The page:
It is also in the prior art to extrude two plastic pipes concentrically to one another, using a dual annular extruding die, longitudinal ribs being able to be formed on the inside pipe to space it off from the outside pipe. These pipes, however, are still less flexible than the single, plain plastic pipes.

It is therefor an object'of this invention to provide a plastic pipe having high diametral strength as compared with pipe of the prior art.

[t is another object of this invention to provide such improved diametral strength plastic pipe with flexibility which is not significantly reduced as compared with prior art pipe.

It is a further object of this invention to provide a novel method of manufacturing a plastic pipe having improved diametral strength.

Other and additional objects of this invention will become apparent from a consideration of this entire specification including the drawing and claims hereof.

In accord with and fulfilling these objects, one aspect of this invention resides in a novel apparatus consisting of a combination of means for producing a multiwall, partially transversely corrugated, substantially continuous tubing or pipe having a substantially smooth interior wall and a transversely corrugated wall next exteriorly adjacent the smooth inner wall. This apparatus includes means for extruding at least two concentric tubes of thermoplastic material, recirculating bipartite mold means for transversely corrugating the external of these two extruded tubes, and means for juxtaposing these two tubes while both are still in the thermoplastic moldable condition but after the transverse corrugations have been imparted to the external tube.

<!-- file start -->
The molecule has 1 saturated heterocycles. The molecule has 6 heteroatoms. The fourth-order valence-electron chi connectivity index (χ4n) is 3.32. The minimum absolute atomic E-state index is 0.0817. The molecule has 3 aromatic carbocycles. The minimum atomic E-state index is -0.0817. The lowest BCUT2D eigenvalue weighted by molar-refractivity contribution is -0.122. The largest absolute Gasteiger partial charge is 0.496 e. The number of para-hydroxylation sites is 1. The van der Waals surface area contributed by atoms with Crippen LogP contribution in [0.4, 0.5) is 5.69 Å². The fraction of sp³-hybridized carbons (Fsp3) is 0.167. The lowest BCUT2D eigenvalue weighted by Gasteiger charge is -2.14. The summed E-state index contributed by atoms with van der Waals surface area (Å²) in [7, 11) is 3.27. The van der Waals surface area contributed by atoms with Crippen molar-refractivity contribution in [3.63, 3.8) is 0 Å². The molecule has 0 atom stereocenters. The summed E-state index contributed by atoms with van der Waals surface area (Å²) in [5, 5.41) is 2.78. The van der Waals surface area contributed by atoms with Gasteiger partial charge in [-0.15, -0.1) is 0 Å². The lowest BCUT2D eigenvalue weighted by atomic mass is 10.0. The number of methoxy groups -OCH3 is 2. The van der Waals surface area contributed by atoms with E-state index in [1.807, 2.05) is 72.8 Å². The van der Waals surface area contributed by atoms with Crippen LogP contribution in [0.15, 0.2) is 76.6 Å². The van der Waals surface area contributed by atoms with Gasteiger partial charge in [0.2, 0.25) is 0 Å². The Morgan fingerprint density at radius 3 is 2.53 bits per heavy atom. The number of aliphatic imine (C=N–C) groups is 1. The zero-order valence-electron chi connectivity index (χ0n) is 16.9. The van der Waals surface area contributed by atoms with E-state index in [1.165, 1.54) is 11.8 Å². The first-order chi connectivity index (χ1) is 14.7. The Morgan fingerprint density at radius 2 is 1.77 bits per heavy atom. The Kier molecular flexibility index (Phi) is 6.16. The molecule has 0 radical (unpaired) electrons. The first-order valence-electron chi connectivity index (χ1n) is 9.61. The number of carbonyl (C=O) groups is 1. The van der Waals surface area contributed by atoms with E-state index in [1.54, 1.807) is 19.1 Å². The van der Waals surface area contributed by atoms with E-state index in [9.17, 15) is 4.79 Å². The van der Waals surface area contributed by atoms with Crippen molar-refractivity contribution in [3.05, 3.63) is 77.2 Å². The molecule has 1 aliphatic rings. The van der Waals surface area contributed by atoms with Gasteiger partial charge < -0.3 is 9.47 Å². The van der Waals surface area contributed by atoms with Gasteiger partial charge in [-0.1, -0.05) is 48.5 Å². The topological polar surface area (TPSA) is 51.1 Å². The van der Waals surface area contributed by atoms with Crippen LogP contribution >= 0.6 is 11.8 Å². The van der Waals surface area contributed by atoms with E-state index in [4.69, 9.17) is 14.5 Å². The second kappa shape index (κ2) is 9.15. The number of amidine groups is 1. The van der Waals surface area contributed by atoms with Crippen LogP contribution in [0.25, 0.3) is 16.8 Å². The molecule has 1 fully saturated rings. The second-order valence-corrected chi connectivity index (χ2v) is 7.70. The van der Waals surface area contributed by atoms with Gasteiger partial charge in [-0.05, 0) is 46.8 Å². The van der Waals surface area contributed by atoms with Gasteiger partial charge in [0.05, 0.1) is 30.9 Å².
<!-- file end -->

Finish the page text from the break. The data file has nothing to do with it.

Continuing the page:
Another aspect of this invention resides in the process of producing "reinforced plastic pipe as generally described above. According to this aspect of this invention, plastic pipe is formed by multiwall extrusion techniques. Where a pipe is desired having a smooth inner wall and a corrugated outer wall, such is produced by extrusion through two concentric dies such that the outer wall is formed first and, while still in the plastic state, is corrugated through the use of internal fluid pressure, external vacuum or a combination thereof forcing the formed tubular wall into annular or helical molds in a serpentine manner. The smooth inner wall is extruded as a tube within this serpentine walled outer tube with an outside diameter substantially equal to the smallest inside diameter of the serpentine folds. It is preferred to so extrude the smooth inner tube over an extended mandrel which causes such inner tube to bear against and adhere to the smallest inside diameter portions of the serpentine folded outer tube and thus close off each serpentine fold and so form hollow ribs or corrugations.

Where a pipe is desired having a smooth outer wall, it is within the scope of this invention to provide a third concentric extruder such as to form an outer smooth tube having an inside diameter substantially equal to the largest outside diameter of the referred to serpentine folds and bearing thereagainst in order to adhere thereto. It is of course within the spirit and scope of this invention to provide additional corrugated walls and/or additional smooth walls in alternating relation as desired for pipe of any particular total wall thickness desired, rigidity and diametral strength.

As used herein the term "concentric extrusion" is intended to mean that each successive wall is extruded concentric to its adjacent wall. Such term is in no way intended to be limites to an absolutely simultaneous, concentric wall formation. In fact, it is within the scope of this invention to extrude a next adjacent outer tube of either smooth or serpentine configuration concentric to an already preformed next adjacent inner tube or tube composit. Further, in the case where plastic pipe of finite length is produced according to this invention, it may even be practical, under some circumstances, to extrude a next adjacent inner tube of either smooth or serpentine configuration concentric to and within an already preformed next adjacent outer tube.